"We're just going to go in and close our eyes and have fun -- that's all I can say about it," guitarist Lindsey Buckingham, who's currently touring with Mac mate Christine McVie to promote their new duo album, tells Billboard. "It's sort of a spectacle. You can't really worry about the aesthetics or anything. You just have to have fun with it, and hopefully that's what we'll do. We're just going to brush up on our set, and we're certainly not reinventing anything for those shows."
McVie adds that, "It'll be more of the same, I expect. Certainly we'll start with the 'The Chain.' I think we've got muscle memory after being on the road for a year and a half the last time. It will probably be basically the same set; I don't know if we might decide to make an extreme move and do something different."
Fleetwood Mac toured with the Eagles during the '70s, playing stadium dates together, and Mac's Stevie Nicks had a widely acknowledged relationship with the Eagles' Don Henley. "We used to sort of alternate between one and two in the charts back in the '70s," McVie remembers. "We'd check out Billboard and see who was number one this week, so we were fairly competitive back in the day. But I still have such fond memories of 'Hotel California.' It takes me way back to that time."
Like other fans, she and Buckingham are curious to see how the Eagles fly without the late Glenn Frey, whose death in January of 2016 initially seemed to bring an end to the group, which will play the shows with Frey's son Deacon and Vince Gill in his stead.
"I was quite surprised, actually, but I'm proud of them for doing it. I think they've got a good replacement for Glenn," McVie says. Buckingham adds that, "It was just a sad thing, Glenn's passing, so I don't know what you do in that kind of situation. I don't really have any preconceptions. They're smart guys; I'm sure it all works on some level, and I'm looking forward to seeing how it works out. But, you know, it's just such a loss in the sense of Don and Glenn for all those years -- and other people kind of floating in and out of the band, but that always being the center. So anything [else] you do is going to seem a little foreign, at least initially."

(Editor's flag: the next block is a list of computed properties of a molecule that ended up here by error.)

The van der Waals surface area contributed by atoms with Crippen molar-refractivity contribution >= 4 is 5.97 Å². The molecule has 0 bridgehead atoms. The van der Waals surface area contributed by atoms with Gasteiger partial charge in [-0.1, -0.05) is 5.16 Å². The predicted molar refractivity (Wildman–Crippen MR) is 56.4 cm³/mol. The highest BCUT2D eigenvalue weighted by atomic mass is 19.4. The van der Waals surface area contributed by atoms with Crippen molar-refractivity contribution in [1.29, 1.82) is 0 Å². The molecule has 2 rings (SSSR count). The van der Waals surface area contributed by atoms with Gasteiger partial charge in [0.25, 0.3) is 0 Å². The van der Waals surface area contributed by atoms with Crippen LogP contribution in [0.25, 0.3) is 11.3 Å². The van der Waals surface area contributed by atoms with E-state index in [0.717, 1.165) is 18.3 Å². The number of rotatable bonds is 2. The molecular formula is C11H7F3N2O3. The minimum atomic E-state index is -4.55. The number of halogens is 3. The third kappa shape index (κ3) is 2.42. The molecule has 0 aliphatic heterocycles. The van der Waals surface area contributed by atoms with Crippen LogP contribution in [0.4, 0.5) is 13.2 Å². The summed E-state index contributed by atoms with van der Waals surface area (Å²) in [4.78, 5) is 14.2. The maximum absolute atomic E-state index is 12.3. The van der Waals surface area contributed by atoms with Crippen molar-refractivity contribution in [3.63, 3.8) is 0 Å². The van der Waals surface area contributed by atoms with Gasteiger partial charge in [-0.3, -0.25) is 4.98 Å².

Buckingham and McVie will also be playing their own shows around two Classic shows dates, while Nicks has four U.S. solo shows booked for August and September, and Fleetwood will be publishing a limited edition book about Fleetwood Mac's early days this fall with Britain's Genesis Publications. There are plans for the Mac to tour in 2018, though Buckingham is also finishing up a new solo album for the new year.
"That's typical for us; There's a lot of moving parts, so you've got to wait for everyone to be ready," he says. And there's also a possibility that he and McVie will play more of their duo shows, which blend material from the album with an assortment of Fleetwood Mac favorites.
"We certainly could end up doing another leg," Buckingham says. "There was some talk about going to Europe. Again, in the same way the albums started off as sort of a lark, we don't have any agenda for any scenario here. I'm just thinking the shows are going to be fun no matter what we do, and we'll see where it goes. We're just enjoying each other's company and enjoying revisiting our dynamic. I just think it's such a surprisingly positive thing, this whole project coming together and the way that it did, and how it turned out. So I'm just happy with whatever happens."